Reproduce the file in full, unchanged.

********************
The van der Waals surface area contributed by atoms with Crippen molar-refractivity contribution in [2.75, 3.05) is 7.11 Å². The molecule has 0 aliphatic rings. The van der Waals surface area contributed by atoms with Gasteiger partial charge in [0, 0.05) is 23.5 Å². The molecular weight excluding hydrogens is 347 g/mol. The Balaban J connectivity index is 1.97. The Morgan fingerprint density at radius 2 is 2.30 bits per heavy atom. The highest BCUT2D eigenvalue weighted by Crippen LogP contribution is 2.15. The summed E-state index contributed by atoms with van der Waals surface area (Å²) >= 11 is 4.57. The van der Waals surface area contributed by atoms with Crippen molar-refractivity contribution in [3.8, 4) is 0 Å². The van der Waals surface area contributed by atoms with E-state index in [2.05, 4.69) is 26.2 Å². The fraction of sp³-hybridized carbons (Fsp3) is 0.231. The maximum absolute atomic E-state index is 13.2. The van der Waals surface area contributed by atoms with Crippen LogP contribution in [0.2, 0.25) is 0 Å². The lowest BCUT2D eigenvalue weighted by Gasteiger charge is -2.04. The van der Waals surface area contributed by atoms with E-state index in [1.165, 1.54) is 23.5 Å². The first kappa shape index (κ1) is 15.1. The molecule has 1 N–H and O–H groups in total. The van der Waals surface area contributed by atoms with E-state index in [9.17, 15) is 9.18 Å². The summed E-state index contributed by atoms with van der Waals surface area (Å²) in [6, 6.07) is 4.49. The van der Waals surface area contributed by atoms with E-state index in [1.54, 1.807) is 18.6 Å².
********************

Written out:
The van der Waals surface area contributed by atoms with Crippen molar-refractivity contribution in [2.75, 3.05) is 7.11 Å². The molecule has 0 aliphatic rings. The van der Waals surface area contributed by atoms with Gasteiger partial charge in [0, 0.05) is 23.5 Å². The molecular weight excluding hydrogens is 347 g/mol. The Balaban J connectivity index is 1.97. The Morgan fingerprint density at radius 2 is 2.30 bits per heavy atom. The highest BCUT2D eigenvalue weighted by Crippen LogP contribution is 2.15. The summed E-state index contributed by atoms with van der Waals surface area (Å²) >= 11 is 4.57. The van der Waals surface area contributed by atoms with Crippen molar-refractivity contribution in [3.8, 4) is 0 Å². The van der Waals surface area contributed by atoms with E-state index in [2.05, 4.69) is 26.2 Å². The fraction of sp³-hybridized carbons (Fsp3) is 0.231. The maximum absolute atomic E-state index is 13.2. The van der Waals surface area contributed by atoms with Crippen LogP contribution in [0.2, 0.25) is 0 Å². The lowest BCUT2D eigenvalue weighted by Gasteiger charge is -2.04. The van der Waals surface area contributed by atoms with E-state index in [1.165, 1.54) is 23.5 Å². The first kappa shape index (κ1) is 15.1. The molecule has 1 N–H and O–H groups in total. The van der Waals surface area contributed by atoms with E-state index in [9.17, 15) is 9.18 Å². The summed E-state index contributed by atoms with van der Waals surface area (Å²) in [6, 6.07) is 4.49. The van der Waals surface area contributed by atoms with E-state index in [1.54, 1.807) is 18.6 Å².